WordPress Negatives


Open Source – Security

Open source is great for fast development, but it can leave your site vulnerable to attacks from hackers. This can lead to problems down the road, either legally or with development constraints. Are you going to be handling credit card information? What about users’ personal info? If you do, you will need extra security, make sure WordPress can secure your info or pick a developer/development team that is knowledgeable and can successfully secure your data. Have questions? Let us help you feel safe about your site’s security.

Customization Needs Coding

WordPress was built for blogging, CMS, forums, etc. This makes breaking that model to build a restaurant site, for example, with online ordering, slightly more difficult. Most WordPress themes aren’t built for any models besides the typical ones mentioned above, which means more customization and less flexibility for the overall design of the site. This doesn’t mean it’s impossible, but it does mean less access to content without digging into the code base.

Frequent Updates

WordPress is constantly trying to improve and update their structure to better serve their large user base. Because of this, updates occur on a regular basis and could impact your site’s performance. At times, you may need to update plugins, which could result in your plugins no longer functioning correctly or not being supported by the new version of WordPress. It is very important to save a backup of your site before updating, just in case something goes wrong while converting to the new version. As you can imagine, this process requires some technical knowledge and the ability to fix bugs that may occur as you update your site.


Pro tip: WordPress doesn’t offer support!


Learning Curve

No matter whether you are a coder, a designer, or someone with no technical knowledge, WordPress requires time to learn the ins and outs of building and maintaining a site. If you think building a WordPress site is as easy as dragging and dropping elements on a page, you’ve got it wrong. WordPress is a very robust solution that is constantly updating and changing, it takes time and dedication to keep your site up-to-date.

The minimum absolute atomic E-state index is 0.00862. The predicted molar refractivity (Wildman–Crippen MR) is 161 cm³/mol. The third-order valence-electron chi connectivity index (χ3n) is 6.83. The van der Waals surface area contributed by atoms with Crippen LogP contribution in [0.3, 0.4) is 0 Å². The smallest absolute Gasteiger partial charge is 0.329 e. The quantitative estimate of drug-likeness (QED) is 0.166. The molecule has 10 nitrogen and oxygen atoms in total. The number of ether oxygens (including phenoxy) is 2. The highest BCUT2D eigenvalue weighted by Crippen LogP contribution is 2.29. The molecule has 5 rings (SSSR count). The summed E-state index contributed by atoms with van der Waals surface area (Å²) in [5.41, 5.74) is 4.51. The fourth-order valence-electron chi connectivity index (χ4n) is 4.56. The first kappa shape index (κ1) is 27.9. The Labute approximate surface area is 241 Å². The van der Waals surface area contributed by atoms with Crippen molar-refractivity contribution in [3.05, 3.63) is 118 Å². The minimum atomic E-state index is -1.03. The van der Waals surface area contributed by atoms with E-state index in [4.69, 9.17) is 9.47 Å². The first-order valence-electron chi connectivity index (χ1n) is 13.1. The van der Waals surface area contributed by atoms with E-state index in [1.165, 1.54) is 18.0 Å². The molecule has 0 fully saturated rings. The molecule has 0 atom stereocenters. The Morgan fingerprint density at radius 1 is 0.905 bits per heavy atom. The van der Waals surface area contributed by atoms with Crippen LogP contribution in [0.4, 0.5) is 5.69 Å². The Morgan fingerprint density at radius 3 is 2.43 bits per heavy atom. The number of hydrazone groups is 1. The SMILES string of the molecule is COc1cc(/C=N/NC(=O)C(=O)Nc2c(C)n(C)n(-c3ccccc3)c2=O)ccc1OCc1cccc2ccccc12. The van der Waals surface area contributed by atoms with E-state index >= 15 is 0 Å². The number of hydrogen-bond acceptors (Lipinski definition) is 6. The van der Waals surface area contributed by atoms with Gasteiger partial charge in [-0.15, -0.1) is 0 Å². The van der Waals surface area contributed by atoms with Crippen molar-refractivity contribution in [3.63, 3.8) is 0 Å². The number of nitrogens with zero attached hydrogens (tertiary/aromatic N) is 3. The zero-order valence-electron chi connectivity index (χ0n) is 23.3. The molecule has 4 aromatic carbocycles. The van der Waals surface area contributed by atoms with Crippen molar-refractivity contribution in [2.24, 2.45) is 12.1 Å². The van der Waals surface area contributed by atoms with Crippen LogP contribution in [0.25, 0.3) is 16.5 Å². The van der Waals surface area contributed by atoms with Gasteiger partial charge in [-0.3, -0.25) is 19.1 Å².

Slow Speeds

WordPress has a reputation for having slow loading times and speeds for users. This is a big downfall as research from Hobo shows that users quickly get disheartened by slow loads times. Users will leave your site to find what they need elsewhere within 2-10 seconds of waiting on content to load. Even more concerning, eCommerce users will leave only after 2-3 seconds without content loading.

Not Easily Scalable

Unless planned well in advance, WordPress is not the best at scaling businesses. Most models are built with the intention that the site will stay relatively at the same size, volume, and structure. Modifying your WordPress site structure later down the road can lead to some sticky situations with plugins, content, and speed.

No Support Service

Building a WordPress site on your own? You’re Brave! Although WordPress has a massive following and plenty of answers that are just a google away, WordPress does not have an official support service. This means no one can get into your account and help you solve those more difficult, niche questions. Website editors typically have lots of support, but if those solutions don’t serve your needs, consider hiring a developer or development team who will only be a call away to give you unlimited support to solve your issues ASAP.




WordPress is great for some websites, specifically for smaller sites that don’t require tons of functionality and serve as a source of information rather than supporting large amounts of user data. Making sure you understand the capabilities and constraints of using WordPress will allow you to make the best decision for your business. If WordPress doesn’t seem like the right solution you may be better off using something more accessible like Wix, Squarespace, or even hiring a development team to build a customized solution. Sometimes the answer isn’t clear, and you’ll need to sit down and map out all of the pros and cons of each solution available to you. Feel free to reach out to our team for some expert advice. Good luck!


Have questions? Ask an Expert!

Our team of experts is always available to talk through your concerns and guide you in the right direction for your business, even if that option doesn’t mean using our team. Talk now.